I recently sold a website (which I ran for 3+ years) for a large sum and am looking to minimize my capital gains tax on the sale price. My normal costs (outsourcers/software...etc) were all written off as expenses throughout the time that I ran the site. From what I understand I can't include these as part of my basis since they were already written off as regular expenses throughout the years. I'm trying to understand if I can use my time spent building & promoting the site into my cost basis? I spent a significant amount of my time. I did pay myself from the business checking to my personal checking on a regular basis for normal living costs but this was a sole proprietorship, so not sure if that would be recognized as a proper 'salary expense'. I understand this falls under 'sweat equity' but wondering in what circumstances the owner's time could become part of the basis. I would also be looking for a possible consulting call to touch on additional questions. Thank you!
If you spend money with a service provider then your expense is their income.
If you claim that your time over the years was an expense that added to the capital cost of your business, then who claimed that amount as income?
If you try to do this, then a tax auditor may try to look to make sure you claimed these 'expense' amounts as income in those years. My guess is that you didn't.
Capital gains are taxed at lower rates than income.
I'm not a CPA or tax attorney. You may want to verify this advice with one:
It's likely better to face the capital gains tax then implicate yourself potentially in a problem of undeclared income in prior years.
In general you're correct, about not being able to write off time invested as cap gain.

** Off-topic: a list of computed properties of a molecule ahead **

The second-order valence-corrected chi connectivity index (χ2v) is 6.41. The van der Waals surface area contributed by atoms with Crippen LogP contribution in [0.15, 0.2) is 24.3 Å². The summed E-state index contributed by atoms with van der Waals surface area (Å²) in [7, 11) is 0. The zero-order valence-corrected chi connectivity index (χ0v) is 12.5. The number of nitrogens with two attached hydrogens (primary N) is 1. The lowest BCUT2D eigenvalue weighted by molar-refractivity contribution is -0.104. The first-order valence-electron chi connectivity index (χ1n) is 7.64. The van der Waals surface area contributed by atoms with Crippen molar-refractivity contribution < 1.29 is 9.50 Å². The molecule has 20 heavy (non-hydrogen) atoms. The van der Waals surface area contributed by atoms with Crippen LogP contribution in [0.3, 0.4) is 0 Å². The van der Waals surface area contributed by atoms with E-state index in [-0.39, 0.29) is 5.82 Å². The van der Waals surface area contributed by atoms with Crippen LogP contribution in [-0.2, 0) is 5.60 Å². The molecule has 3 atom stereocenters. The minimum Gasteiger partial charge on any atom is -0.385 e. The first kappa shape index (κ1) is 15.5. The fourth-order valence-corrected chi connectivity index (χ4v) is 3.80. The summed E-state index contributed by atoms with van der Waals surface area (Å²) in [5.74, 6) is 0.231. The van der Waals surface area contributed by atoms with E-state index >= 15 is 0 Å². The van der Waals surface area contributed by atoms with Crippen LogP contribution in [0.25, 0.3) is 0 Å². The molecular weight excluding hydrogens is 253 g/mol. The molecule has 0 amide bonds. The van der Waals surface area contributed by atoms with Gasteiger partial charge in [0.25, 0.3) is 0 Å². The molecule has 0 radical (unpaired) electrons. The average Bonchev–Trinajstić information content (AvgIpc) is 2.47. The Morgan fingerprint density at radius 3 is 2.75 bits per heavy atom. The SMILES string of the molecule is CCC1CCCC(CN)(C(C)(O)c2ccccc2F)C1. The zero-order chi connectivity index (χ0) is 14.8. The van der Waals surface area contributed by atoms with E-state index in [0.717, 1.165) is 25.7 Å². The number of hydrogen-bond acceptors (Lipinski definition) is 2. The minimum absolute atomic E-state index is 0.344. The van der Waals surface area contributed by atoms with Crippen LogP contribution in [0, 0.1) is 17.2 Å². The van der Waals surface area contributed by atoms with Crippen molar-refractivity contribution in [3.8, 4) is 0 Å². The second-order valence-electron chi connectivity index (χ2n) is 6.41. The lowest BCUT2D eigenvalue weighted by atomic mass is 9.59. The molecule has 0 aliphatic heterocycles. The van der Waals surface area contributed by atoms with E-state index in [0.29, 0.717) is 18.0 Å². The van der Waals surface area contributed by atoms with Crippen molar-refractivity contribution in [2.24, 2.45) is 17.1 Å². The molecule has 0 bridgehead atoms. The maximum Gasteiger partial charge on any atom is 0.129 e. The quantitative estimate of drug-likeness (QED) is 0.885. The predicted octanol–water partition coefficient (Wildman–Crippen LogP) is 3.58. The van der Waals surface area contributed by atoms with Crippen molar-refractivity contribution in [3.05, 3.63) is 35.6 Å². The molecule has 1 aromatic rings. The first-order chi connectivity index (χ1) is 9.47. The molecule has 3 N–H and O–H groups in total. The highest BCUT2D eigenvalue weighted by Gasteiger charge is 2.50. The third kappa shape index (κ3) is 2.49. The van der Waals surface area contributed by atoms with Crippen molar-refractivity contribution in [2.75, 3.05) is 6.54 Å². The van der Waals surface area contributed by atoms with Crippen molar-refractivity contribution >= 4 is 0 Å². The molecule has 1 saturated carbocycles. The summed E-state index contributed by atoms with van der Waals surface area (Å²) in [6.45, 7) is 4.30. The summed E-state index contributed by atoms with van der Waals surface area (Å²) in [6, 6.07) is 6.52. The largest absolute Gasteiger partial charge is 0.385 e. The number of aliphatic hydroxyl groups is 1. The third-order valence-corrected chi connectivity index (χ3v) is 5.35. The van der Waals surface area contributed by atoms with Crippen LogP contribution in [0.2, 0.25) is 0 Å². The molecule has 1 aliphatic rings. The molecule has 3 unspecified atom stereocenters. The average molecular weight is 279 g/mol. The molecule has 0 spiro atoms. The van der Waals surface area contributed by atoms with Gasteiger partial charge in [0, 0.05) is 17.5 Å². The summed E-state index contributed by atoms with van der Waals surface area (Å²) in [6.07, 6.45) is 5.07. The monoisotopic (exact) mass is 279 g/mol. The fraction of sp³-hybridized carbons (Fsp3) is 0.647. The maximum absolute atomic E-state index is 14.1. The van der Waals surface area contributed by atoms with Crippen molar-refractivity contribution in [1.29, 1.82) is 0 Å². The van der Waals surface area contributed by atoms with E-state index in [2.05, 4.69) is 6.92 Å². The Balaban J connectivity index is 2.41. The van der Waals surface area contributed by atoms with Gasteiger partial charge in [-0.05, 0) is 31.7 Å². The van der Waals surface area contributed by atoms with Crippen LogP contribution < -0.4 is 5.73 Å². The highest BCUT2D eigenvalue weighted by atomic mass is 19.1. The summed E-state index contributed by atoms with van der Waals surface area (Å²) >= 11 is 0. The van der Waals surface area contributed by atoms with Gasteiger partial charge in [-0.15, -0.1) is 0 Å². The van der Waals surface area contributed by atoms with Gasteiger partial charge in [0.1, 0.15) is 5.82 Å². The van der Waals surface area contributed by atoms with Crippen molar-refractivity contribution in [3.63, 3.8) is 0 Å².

And, in the future run all this by your Tax Preparer, when you start a new venture.
Way easier to optimize taxes in the beginning, than try doing it after a cap asset has sold.
You might pick up a copy of "The Transfer Pricing Answer Book" + also watch the movie "We're Not Broke!"
When you're watching the movie, ignore the point the movies producers are trying to make.
Instead, imagine how you can duplicate what companies are doing in the movie.
Also, you'll get bonus points for writing down every name off signage in the movie (Banks/Attorneys/Consultants), then research services these companies offer + read content they've written about tax optimization.
You won't be able to capitalize the time you incurred and add that to your basis. The concept of "sweat equity" doesn't really exist in a sole proprietorship context.
For business entities taxed as partnership for U.S. federal tax purposes, the company will frequently grant profits or capital interests to individuals that actively participate in the company, without requiring the individual to contribute cash or other property to the company.